Discrete representations in neural models of spoken language

05/12/2021 ∙ by Bertrand Higy, et al. ∙ 0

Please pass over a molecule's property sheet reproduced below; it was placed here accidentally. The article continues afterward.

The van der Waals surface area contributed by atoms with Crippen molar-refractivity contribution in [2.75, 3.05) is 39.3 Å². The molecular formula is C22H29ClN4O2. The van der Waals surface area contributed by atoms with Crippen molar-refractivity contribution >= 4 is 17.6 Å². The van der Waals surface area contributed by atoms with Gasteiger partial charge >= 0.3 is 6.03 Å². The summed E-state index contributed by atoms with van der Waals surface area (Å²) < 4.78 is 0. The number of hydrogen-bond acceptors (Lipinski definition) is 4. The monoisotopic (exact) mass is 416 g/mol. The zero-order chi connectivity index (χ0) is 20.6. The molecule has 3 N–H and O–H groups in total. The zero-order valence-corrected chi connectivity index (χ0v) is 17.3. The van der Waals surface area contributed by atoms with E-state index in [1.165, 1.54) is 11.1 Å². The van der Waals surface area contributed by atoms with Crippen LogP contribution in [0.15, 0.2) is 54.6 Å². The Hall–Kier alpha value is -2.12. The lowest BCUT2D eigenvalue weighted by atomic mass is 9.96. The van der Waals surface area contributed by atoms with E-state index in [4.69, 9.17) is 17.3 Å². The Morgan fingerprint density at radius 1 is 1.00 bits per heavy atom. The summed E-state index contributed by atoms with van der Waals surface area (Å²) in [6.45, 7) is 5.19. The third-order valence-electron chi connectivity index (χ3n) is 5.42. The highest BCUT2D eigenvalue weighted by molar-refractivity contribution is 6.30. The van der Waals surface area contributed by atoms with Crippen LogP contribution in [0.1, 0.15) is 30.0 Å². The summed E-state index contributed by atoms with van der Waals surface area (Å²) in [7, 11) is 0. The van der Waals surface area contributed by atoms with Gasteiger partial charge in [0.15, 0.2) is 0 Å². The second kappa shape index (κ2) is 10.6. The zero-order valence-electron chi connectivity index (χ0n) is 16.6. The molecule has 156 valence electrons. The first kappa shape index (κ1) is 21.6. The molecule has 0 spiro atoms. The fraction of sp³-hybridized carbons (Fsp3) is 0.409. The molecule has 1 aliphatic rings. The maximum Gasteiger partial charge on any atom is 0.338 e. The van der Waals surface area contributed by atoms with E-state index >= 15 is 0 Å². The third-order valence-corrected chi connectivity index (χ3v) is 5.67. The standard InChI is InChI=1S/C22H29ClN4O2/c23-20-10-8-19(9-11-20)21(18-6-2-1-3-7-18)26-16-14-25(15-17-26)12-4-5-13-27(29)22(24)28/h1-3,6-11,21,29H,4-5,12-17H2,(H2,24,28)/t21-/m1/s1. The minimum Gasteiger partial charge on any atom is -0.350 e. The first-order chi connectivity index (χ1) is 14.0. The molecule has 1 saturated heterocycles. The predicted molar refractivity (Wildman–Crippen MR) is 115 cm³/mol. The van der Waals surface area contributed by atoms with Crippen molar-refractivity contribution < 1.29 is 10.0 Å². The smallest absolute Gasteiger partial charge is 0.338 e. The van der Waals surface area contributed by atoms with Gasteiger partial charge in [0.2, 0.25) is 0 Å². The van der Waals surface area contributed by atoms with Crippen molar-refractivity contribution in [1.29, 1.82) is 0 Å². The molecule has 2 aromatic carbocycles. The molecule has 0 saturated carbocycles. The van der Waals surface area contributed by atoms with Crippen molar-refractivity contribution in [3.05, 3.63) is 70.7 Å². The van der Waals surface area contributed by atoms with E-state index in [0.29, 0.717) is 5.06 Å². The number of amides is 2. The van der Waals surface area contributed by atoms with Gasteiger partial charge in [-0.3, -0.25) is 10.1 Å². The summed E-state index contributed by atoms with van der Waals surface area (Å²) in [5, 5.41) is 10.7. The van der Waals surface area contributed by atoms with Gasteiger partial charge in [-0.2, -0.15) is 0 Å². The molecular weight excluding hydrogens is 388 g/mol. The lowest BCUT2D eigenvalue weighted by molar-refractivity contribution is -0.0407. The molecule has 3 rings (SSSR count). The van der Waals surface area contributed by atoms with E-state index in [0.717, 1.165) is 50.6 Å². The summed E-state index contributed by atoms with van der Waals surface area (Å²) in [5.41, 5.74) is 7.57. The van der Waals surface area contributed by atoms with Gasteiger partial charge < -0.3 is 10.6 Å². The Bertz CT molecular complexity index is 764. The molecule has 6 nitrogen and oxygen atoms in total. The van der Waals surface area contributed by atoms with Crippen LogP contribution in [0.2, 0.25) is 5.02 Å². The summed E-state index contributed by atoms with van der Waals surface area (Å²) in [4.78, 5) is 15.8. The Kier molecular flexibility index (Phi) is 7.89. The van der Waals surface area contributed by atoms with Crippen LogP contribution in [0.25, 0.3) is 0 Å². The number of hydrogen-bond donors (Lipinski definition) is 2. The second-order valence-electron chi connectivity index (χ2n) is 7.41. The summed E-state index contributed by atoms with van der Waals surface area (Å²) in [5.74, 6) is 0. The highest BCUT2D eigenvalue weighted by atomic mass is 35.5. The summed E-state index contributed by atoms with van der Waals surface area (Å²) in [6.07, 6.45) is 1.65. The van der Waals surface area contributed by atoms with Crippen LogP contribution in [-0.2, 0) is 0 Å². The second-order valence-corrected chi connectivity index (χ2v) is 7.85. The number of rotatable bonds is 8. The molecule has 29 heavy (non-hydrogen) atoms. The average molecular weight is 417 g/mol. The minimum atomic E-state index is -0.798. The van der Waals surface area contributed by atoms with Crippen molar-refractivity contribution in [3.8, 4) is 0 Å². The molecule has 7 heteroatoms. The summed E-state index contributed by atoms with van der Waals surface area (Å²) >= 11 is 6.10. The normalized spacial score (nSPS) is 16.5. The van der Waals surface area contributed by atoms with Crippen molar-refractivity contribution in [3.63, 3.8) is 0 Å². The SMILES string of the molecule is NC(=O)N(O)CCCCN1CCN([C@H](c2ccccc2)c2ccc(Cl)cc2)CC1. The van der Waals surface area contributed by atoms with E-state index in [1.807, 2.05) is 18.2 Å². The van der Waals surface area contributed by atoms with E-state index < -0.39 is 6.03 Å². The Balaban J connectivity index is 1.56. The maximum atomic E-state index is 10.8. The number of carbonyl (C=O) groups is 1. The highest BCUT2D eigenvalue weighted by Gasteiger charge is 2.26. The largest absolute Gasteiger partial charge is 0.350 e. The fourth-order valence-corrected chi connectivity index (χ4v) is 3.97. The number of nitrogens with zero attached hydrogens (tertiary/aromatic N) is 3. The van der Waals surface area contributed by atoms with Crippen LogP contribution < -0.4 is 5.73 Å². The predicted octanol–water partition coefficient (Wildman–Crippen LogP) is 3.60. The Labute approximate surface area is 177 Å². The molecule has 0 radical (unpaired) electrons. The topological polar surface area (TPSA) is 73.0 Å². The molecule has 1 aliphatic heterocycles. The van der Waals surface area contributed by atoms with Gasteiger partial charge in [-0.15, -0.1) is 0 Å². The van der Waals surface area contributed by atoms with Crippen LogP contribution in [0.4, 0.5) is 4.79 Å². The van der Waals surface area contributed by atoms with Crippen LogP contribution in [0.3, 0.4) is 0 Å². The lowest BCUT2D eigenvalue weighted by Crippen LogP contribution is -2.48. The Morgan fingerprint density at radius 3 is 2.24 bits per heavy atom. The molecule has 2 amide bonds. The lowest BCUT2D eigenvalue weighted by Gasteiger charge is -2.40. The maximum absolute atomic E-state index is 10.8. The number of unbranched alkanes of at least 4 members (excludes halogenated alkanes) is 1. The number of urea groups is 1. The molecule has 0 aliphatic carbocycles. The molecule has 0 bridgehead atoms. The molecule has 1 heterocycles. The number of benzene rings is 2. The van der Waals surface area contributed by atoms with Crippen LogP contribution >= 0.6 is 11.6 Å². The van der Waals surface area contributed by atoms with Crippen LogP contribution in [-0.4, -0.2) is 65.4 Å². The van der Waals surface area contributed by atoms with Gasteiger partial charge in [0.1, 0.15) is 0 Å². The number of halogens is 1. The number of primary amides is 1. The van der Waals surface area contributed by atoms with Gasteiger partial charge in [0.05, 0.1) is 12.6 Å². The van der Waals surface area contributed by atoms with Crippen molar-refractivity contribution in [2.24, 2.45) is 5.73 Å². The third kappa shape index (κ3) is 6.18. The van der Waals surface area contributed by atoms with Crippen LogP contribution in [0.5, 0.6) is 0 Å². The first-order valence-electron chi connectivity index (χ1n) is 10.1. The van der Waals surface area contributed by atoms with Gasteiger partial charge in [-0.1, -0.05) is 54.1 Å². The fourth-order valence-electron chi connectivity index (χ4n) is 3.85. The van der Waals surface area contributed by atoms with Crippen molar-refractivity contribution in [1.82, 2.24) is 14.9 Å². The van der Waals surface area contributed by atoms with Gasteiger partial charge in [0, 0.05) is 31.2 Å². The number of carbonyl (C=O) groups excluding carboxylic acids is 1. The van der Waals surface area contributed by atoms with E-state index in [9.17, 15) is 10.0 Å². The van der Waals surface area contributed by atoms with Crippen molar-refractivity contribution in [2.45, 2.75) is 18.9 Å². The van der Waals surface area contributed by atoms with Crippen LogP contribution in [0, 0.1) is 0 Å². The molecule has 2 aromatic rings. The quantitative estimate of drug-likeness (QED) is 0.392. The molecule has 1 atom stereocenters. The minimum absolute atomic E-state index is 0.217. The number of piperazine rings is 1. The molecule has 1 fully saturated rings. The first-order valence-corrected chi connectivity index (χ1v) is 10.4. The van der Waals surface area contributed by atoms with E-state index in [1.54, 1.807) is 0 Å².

The distributed and continuous representations used by neural networks are at odds with representations employed in linguistics, which are typically symbolic. Vector quantization has been proposed as a way to induce discrete neural representations that are closer in nature to their linguistic counterparts. However, it is not clear which metrics are the best-suited to analyze such discrete representations. We compare the merits of four commonly used metrics in the context of weakly supervised models of spoken language. We perform a systematic analysis of the impact of (i) architectural choices, (ii) the learning objective and training dataset, and (iii) the evaluation metric. We find that the different evaluation metrics can give inconsistent results. In particular, we find that the use of minimal pairs of phoneme triples as stimuli during evaluation disadvantages larger embeddings, unlike metrics applied to complete utterances.



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